We must stop looking at it that a person is not "feeling" when they have such views. 

My post was asking all of us to consider we are being TRAINED to ignore what is right in front of us.  I am unsure if folks drive by homeless tents/boxes with judgment, and every time they think "well, they chose to live there". 

I don't think that's happening.  Although, yes some ppl are thinking that, I'm not concerned with that person's view/ideology.

Are we not being sort of conditioned to think the sheer numbers are not "real"? 

Thousands of people in big cities.  Hundreds in suburbs.

ALL OF THEM.

There is not a big city or suburb where they don't exist.  How are so many of us so accustomed now to say "yeah, that's OK, we have always had "UNFORTUNATES" among us".  And no outrage.  Is it easier to do and say nothing?  Because we can't change it?

But we have an influence when we decide in our minds to accept "the economy" as doing "OK" as we have done for the past few years now, when there are that many people living without walls.

I'm not asking anyone to line up on the corner with protest signs although that would be a good thing.  Only keep it in mind when you decide in some election of some politician: "IS THE ECONOMY DOING OK?".

CAN IT EVER be OK in the situation described by myself and others in this thread.

If you're ignorant, do not post here.  There are plenty of other places to unfurl your blind venom upon fellow mankind.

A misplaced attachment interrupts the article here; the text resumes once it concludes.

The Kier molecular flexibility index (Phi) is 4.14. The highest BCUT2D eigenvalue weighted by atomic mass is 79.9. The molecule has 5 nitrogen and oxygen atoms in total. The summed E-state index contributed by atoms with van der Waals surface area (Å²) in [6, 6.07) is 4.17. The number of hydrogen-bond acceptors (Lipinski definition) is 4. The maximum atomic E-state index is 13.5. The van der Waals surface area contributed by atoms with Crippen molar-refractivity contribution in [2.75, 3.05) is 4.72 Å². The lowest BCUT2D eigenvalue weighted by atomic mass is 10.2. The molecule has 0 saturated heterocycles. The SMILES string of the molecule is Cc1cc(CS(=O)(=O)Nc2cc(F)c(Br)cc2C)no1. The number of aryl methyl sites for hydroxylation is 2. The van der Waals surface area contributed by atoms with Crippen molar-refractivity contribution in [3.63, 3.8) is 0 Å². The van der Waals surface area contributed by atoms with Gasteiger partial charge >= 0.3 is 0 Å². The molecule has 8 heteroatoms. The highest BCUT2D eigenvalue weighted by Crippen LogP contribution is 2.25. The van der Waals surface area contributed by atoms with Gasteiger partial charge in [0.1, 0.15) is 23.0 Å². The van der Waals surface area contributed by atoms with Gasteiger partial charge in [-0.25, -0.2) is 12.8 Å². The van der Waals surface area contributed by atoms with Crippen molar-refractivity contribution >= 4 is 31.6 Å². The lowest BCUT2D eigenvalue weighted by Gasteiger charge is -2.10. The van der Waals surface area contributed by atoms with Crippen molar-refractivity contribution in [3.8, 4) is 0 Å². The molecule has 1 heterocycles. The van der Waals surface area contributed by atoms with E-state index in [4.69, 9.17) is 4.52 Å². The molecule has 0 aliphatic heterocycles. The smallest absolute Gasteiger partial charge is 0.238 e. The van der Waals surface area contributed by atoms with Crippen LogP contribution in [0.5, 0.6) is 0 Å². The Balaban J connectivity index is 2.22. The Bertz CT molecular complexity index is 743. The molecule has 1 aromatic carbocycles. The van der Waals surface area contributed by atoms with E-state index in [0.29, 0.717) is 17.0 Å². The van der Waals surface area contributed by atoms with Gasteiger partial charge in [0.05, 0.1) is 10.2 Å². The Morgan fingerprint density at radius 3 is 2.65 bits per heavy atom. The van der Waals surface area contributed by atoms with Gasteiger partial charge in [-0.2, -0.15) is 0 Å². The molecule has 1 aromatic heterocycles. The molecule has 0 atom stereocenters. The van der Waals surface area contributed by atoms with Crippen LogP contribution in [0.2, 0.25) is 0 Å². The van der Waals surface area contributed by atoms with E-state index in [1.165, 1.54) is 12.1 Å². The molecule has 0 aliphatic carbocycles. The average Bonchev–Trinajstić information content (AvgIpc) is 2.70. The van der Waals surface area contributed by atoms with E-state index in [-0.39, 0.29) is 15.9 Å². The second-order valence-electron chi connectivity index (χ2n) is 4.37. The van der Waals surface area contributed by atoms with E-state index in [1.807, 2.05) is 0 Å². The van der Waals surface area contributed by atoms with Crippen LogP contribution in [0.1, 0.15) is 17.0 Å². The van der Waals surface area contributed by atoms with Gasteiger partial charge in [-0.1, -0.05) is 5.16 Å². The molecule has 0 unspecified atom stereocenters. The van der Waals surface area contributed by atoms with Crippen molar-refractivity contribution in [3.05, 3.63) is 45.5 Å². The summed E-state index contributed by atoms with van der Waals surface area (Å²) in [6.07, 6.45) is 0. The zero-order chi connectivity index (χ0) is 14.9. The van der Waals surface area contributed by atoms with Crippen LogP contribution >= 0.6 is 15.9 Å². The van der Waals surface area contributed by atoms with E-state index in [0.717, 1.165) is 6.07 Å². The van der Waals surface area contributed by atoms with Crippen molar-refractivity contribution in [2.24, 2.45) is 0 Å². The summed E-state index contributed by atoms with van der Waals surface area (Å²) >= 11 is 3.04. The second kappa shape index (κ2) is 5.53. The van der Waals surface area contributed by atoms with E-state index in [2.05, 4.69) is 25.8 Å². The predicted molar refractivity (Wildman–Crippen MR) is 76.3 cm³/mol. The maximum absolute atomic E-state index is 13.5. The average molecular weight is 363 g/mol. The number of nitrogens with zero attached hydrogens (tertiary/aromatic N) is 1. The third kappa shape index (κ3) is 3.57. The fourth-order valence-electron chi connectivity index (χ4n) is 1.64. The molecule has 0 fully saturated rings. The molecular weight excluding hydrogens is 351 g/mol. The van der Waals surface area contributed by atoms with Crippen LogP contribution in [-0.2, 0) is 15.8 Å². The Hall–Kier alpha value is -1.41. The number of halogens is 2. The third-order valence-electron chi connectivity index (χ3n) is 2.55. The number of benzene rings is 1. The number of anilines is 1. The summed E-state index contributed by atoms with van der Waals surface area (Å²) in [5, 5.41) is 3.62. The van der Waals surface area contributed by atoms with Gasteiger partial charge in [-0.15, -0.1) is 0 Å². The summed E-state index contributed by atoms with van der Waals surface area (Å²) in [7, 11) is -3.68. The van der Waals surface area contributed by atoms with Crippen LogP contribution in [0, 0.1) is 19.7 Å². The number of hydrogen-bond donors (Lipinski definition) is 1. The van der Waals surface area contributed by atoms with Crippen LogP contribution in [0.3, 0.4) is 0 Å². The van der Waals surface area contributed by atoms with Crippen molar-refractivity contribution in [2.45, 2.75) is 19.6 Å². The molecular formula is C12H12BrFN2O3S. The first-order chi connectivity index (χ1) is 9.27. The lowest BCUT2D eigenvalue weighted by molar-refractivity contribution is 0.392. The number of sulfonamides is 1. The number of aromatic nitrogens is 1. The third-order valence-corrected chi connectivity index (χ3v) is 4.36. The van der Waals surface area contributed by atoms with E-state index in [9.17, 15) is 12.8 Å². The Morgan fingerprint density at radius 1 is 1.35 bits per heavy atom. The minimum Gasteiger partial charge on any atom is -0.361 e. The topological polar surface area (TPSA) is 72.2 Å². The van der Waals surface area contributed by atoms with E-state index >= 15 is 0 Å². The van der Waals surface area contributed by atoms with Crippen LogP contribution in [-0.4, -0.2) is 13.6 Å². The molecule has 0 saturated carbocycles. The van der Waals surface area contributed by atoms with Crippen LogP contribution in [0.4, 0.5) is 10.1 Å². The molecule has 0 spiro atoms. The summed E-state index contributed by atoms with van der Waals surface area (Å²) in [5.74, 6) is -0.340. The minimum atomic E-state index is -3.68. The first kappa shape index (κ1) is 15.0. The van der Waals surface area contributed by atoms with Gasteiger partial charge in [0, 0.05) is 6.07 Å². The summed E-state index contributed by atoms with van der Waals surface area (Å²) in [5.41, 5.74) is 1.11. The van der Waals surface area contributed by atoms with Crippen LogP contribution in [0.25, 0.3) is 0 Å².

Wise people recognize their ignorance and find it embarrassing. Maybe "the economy is doing okay" if profits, executive compensation, and securities prices are bloated even if millions live in fear of the elites of ownership and administration. But that establishes that "the economy" means only the elites of ownership and administration.

Let's start with the executive elite, a group that has come to resemble a Soviet-style nomenklatura in its rapaciousness and exclusiveness. As is true of all oppressive elites, no matter how egalitarian their promises were when they took over, they eventually tend to  pass down power through some sort of inheritance. Of course a college professor wants his son to be a college professor and not a short-order cook (if the real power is in the intelligentsia) and a physician wants her daughter to consider medicine (OK, law would be fine) -- but definitely not a hairdresser. Well, directors of the "Vladimir I. Lenin Steelworks" probably did not want their kids to do the dangerous hard work of steelworkers even if the system pretended to laud the worker in the "classless society".

Small business used to be the norm in much of the American economy -- in retail, banking, and even manufacturing; that is over. Concentration of industry has become the norm except where Big Business can't do well, as in small towns and among minority populations. Greater concentration of industry means more tendency toward monopolization (thus profits increase) and a narrowing of opportunity (perfect for keeping wages low). For most of the capitalist era, wages tended to pace productivity; that is over. To put it as cynically as possible -- business executives are paid extremely well to treat workers horribly.

I remember when the typical business executive was often someone who got a start on the shop floor, demonstrated loyalty to his company (I remember when the advice to young workers was "Don't be a job-jumper; employers see that as a sign of disloyalty"), developed some ability, and got ahead. By the time he was an executive his house was paid off, his kids were in college, and he was too old to know what to do with a sports car. Today the executives race from tailor-made internships to becoming lords and masters while sports cars still attract them.